Falling For Dad's College Rival - Page 33

“What is it exactly that you do again?” I ask, feeling a little odd that I still don’t really know everything about Trent Latham.

“Not a whole lot for a while, I reckon,” he says, putting his arm around me and announcing he’s on vacation as of this moment.

“I did all my business a while ago,” he explains for my benefit. “Nowadays I just let things run. Pay bills mostly, and hopefully make sensible choices about where to invest. It’s pretty boring really.”

“And what do you see yourself doing?” he asks me, sounding like the businessman again.

“Is this like a ‘where do you see yourself in five years?’ question?” I ask, trying not to giggle, but I can tell he’s serious.

“Why not? It doesn’t matter if you don’t know either,” he adds. “I’m just curious.”

I take a moment to really think about it. Considering my college education, my student loans, and the fact I have no real skills or prospects, it’s an easy answer.

“I don’t know,” I tell him honestly. “But if I could make a wish? I’d prefer to do as little as possible.”

Trent laughs loudly, slapping his naked thigh and kissing me again.

“I like that plan,” he says, still smiling. “There’s nothing wrong with wanting to do nothing in particular, I’m proud of you for reaching that conclusion so early in life,” he adds, making himself sound old which isn’t how I see him.

Age is just a number, and Trent has more energy as well as youthful looks than most men half his age.

Not to mention his other talents, so it’s no real surprise to learn he’s as successful as the TV makes him out to be.

“We still have a lot of today left,” Trent says, glancing at his Rolex thoughtfully.

“What did you have in mind?” I ask, happy to spend the rest of today in bed with him, but just as eager to start living a different, new, and more exciting life.

“We could do anything you want. A little lunch, maybe some shopping?" he suggests, raising his brows up and down, but instead of thrilling me like it should I feel that old familiar pang of regret.

The great thing about being around Trent is he makes me feel like a million bucks.

The truth in my head hurts, because I know I don’t have a million dollars.

I’m pretty sure I’m overdrawn on my account courtesy of the dress and hairstyle I shelled out for to go to the reunion.

Trent’s not totally oblivious to my problem. He’s a man who knows what he wants and has it because he’s clever. Because he can see things in people. Because he helps people to help themselves.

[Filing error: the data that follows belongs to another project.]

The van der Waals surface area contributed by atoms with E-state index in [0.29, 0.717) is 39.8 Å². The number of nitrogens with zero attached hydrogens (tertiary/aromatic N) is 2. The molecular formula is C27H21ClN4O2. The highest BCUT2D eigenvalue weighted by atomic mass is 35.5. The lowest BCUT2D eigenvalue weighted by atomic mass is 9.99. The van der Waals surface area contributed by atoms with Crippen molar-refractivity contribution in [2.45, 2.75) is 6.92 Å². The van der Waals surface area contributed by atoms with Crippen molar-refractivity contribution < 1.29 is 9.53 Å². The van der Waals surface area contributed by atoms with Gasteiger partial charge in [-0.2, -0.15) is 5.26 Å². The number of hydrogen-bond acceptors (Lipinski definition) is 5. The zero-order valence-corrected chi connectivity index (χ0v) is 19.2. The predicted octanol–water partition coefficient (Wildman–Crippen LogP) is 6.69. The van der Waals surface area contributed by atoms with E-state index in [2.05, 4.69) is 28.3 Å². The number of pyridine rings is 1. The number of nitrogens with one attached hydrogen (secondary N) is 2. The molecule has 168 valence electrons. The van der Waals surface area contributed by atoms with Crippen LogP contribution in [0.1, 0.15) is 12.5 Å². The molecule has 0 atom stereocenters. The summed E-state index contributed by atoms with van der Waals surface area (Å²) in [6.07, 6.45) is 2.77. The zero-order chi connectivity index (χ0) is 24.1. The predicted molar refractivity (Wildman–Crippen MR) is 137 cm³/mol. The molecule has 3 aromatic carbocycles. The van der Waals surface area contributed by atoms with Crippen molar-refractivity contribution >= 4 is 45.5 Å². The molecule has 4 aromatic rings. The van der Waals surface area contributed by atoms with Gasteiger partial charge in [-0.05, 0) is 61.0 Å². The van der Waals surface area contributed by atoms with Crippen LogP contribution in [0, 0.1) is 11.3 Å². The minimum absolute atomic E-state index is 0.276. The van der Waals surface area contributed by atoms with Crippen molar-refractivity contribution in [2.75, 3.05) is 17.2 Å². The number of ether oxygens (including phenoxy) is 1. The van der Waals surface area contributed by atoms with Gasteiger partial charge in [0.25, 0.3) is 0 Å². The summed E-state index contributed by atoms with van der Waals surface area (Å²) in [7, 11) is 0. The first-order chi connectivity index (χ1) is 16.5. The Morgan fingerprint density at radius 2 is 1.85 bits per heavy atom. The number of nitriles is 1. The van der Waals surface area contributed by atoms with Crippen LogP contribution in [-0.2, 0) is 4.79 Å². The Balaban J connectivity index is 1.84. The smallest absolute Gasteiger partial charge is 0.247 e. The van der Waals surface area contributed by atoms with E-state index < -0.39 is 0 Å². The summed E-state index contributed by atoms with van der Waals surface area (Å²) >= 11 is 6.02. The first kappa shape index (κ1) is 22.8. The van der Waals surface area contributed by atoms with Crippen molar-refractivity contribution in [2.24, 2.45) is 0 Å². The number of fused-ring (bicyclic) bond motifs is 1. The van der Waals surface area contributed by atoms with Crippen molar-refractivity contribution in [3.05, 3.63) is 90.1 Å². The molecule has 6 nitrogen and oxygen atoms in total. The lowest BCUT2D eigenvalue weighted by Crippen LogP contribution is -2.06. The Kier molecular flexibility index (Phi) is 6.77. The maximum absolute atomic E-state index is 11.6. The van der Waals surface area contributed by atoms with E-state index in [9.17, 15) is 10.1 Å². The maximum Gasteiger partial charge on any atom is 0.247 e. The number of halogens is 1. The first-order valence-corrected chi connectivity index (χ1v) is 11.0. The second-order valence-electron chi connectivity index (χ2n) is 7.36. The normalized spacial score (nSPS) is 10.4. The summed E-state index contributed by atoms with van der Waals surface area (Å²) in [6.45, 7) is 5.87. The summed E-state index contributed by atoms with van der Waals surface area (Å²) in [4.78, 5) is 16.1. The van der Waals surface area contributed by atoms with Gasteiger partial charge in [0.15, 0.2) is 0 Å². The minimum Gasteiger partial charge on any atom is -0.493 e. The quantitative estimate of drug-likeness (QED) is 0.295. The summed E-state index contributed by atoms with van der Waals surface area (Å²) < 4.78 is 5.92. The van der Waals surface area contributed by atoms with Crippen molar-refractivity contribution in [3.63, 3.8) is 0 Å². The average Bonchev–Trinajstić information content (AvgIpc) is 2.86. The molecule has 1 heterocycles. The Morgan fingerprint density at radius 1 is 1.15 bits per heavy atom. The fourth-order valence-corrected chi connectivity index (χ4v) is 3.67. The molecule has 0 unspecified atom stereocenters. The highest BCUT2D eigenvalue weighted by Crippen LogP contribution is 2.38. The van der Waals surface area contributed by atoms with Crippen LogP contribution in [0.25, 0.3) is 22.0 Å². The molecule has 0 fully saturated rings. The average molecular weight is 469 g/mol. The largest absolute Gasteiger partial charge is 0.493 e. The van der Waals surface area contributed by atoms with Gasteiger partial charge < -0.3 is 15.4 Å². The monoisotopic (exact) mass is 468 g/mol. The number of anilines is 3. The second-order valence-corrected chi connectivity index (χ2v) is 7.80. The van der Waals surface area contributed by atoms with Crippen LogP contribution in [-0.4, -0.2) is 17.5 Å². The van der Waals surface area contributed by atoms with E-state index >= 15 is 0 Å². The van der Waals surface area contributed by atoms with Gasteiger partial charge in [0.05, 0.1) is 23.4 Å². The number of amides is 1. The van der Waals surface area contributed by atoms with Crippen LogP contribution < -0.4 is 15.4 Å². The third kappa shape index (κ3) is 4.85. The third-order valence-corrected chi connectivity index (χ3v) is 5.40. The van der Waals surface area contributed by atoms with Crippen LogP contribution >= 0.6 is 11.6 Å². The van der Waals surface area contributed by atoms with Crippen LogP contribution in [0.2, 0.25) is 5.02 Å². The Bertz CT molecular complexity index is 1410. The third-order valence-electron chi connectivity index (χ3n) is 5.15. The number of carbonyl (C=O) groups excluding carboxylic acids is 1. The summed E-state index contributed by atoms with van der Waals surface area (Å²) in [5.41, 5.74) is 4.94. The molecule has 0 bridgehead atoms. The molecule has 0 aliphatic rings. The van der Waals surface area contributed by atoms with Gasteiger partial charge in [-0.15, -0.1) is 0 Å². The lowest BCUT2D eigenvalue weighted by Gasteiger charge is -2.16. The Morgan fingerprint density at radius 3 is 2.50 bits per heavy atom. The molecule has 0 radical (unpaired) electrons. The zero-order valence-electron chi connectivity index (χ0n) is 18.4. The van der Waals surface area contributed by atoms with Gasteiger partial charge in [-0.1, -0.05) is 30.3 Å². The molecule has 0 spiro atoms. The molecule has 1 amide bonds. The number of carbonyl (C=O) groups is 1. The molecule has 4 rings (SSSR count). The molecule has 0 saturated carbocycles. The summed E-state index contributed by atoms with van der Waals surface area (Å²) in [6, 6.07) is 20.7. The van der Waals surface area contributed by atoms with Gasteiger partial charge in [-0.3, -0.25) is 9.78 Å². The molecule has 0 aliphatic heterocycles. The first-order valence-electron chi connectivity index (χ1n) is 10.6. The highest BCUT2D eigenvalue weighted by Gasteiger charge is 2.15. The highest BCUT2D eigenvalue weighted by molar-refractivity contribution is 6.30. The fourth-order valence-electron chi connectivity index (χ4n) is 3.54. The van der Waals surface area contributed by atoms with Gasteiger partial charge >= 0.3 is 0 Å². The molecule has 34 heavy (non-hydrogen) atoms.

“We’re together now, Brooke. You’re mine,” he calmly explains. “And, I’m yours. Everything I have is at your disposal, so don’t make a face or look like you’re gonna expire every time something has to be paid for, okay?” he asks.

“I don’t want you worrying about anything, so we can set things up so you have your own money too if you want. No point walking around with an empty purse or feeling like you have to ask for what’s rightfully yours,” he says firmly.

I don’t mean to, but I can feel my expression change.

This is all new to me and worlds apart from the conversations my dad and I have, the arguments we have about money.

“But I can’t just live off you,” I protest. “It isn’t fair.”

Trent shrugs and thinks for a moment. “Okay, we’ll set it up so you’re on the books. Good idea by the way.” He winks. “You can be an employee, starting with a generous base salary, working your way up to the boss,” he says with a deadly serious expression before he breaks out laughing again.

“I mean it though, Brooke. We can set it up Monday. I’ll have the accountant arrange it.”

I feel confused. “But what do I actually have to do?” I ask, worried I’m maybe getting myself into more than I bargained for.

“Nothing.” He smiles. “Just be you. I’m just letting you know not to worry about something silly like money is all. Okay?”

I guess that’s settled then, but I feel my head spinning still.

I’ve never known anything as long as I can remember apart from never having enough or always having to hear people complain about money because they never have any.

Trent talks about it like it’s air or sunshine, or even the rain. Like something you needn’t worry about because it’s always sunny here and it’s always raining somewhere else.

And if you need some air, just open your mouth and breathe.

“You don’t have to buy a yacht,” he says confidentially. “Maybe we could just start with some lunch? I’m starving,” he groans, laying back and clutching his belly, as though he really is in pain from hunger.

I gasp, then cringe as I remember the double serving of mac n’ cheese in the microwave from yesterday.

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